Making sense of numbers and words: Statistical methods

Peter Grimbeek

Site Notes Contact details

Research methods, and statistical background

My statistical training is quantitative and experimental (University of Queensland PhD in Psychology - Evidence for orientation-contingent motion aftereffects - completed 1997).

Since 1999, I've worked for periods of time as a statistical advisor/research methodologist at Griffith University (School of Education, The Research Centre for Clinical and Community Practice Innovation [RCCCPI] and the Graduate Research School [GGRS]). I've also worked as a private statistical consultant at the University of New England (UNE) and University of Tasmania (UTAS).

While I'm interested in a range of research methods, over the years many of my clients have opted for survey based research. So, I've whiled away many an hour helping to design (demography, items, scales, instrument usability) and analyse surveys (Nonparametric analyses, parametric analyses, SEM, Optimal Scaling, Rasch item analysis). It's not surprising then that the stats blog includes rules of thumb on survey analysis.

I regularly use an automated text analysis tool, Leximancer, for conversation and text analysis.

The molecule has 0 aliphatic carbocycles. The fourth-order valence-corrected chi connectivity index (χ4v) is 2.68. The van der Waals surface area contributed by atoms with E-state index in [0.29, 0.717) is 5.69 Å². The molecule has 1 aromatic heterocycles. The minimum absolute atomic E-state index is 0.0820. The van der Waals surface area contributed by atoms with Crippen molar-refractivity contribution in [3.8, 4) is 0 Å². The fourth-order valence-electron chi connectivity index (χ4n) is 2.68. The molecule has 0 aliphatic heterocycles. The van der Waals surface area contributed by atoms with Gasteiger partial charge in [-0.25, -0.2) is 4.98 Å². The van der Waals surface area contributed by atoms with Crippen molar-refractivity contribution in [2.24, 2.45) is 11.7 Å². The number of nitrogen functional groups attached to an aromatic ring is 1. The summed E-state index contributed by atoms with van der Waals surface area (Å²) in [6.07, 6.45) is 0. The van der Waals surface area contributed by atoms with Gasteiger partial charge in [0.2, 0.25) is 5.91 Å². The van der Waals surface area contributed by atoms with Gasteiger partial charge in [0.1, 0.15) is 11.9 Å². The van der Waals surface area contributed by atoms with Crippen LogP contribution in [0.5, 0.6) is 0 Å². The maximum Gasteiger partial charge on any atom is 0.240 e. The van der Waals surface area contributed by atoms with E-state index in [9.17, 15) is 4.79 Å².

I no longer do any teaching but did for some years teach the elements of research design to Master of Education and other postgraduate students, with a stress on relating methods to research strategies (positivist or post-positivist). I also taught mainly qualitative methods to Doctor of Education (EdD) students.

As well as teaching introductory statistics to Associate Professor Penny McKay's QUT English-as-a-second-language (ESL) Masters students for several years, I worked as private consultant on two of Penny's ESL-related ARC Linkage grant proposals. Penny was a good academic friend, and I'm pleased that subsequent to her death, the Penny McKay award in honour of Penny's contributions to language education is available to PhD candidates whose work is likely to benefit the teaching, learning and assessment of English as a second language.

I've contributed to a number of Eidos projects mainly to do with the labour market. I've contributed to a couple of successful applications for panel listings (DEEWR, NSW Health) and also the 2010 Eidos Green Paper. More recently, I've been a contributor to an Eidos Institute off-shoot, MindHive. MindHive operates as a platform that bring crowdsourcing to policy and strategy formulation.

Peter Grimbeek